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  1. Debit cards MDR rates slashed; Govt would do well to cover costs

Debit cards MDR rates slashed; Govt would do well to cover costs

Govt would do well to cover the costs

By: | New Delhi | Published: December 19, 2016 4:08 AM
The government has already said it is willing to pick up the tab for any loss on MDR for payments up to R1 lakh made to its departments via debit cards. (Reuters) The government has already said it is willing to pick up the tab for any loss on MDR for payments up to R1 lakh made to its departments via debit cards. (Reuters)

RBI has done well to reduce merchant discount rates (MDR) on debit cards—for transactions below R1000, the rate will be 0.25% while for those between R1,000 and R2,000, this will be 0.5%.The new rates, which are valid till March 2017, should not upset banks given that before this, the government had requested them to waive the charges altogether. In any case, revenues from this channel are not very large. A back of the envelope calculation shows the revenue forgone on MDR charges—which were earlier 0.75% for transactions below R2,000—would not be much.

Assuming half the R1.6 lakh crore transactions reported on PoS (point of sales) in FY16 were below R2,000 and attracted an MDR of 0.25- 0.5%, this would have lost them R300 crore in annual revenues. Given the reduced rates are valid for just four months till March, even with a higher number of transactions, banks may not end up losing more than R200 crore. Indeed, they would surely be gainers in the long-term, as increased use of cards would mean less spending on ATM infrastructure. However, while lower MDR charges will encourage merchants to switch to digital payments in the near-term, over the long run, banks might be unwilling to roll out PoS devices if they don’t see any major earnings from this channel. The government has already said it is willing to pick up the tab for any loss on MDR for payments up to R1 lakh made to its departments via debit cards. It would do well to compensate the banks for any future loss in revenue for non-government payments as well, once the charges are reversed. The government must recognise that while MDR charges were one reason for low card usage, the cost of rolling out PoS machines too is not insignificant.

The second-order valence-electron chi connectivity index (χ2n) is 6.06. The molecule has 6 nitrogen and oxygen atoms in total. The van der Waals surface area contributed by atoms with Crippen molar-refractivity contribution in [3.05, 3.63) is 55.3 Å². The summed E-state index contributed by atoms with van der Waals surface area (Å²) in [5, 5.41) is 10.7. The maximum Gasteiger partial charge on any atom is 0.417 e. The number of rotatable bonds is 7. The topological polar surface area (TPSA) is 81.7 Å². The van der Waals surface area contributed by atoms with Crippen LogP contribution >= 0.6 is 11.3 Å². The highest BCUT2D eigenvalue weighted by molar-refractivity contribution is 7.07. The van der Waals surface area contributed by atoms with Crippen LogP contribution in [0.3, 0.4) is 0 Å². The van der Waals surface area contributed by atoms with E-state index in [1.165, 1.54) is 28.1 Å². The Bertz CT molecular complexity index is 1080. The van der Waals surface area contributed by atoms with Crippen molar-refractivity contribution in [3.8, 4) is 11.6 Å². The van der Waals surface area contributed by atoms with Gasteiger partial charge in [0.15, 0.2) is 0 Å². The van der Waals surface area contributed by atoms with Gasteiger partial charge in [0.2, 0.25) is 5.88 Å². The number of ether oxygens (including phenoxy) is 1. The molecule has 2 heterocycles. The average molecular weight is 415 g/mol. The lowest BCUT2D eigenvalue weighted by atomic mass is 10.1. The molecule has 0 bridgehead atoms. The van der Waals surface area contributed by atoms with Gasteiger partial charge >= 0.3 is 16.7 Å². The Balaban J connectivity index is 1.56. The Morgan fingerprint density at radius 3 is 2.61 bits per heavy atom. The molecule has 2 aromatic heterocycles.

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Even though the government has said it will provide two PoS machines each for villages with population of over one lakh, it would still need to do much more to increase card usage. RBI deputy governor R Gandhi had recently highlighted that India needs over 2 crore PoS devices to reach the average levels of BRIC countries, but has only been able to dispense 15 lakh. The shift to less-cash cannot come at the expense of not spending any.

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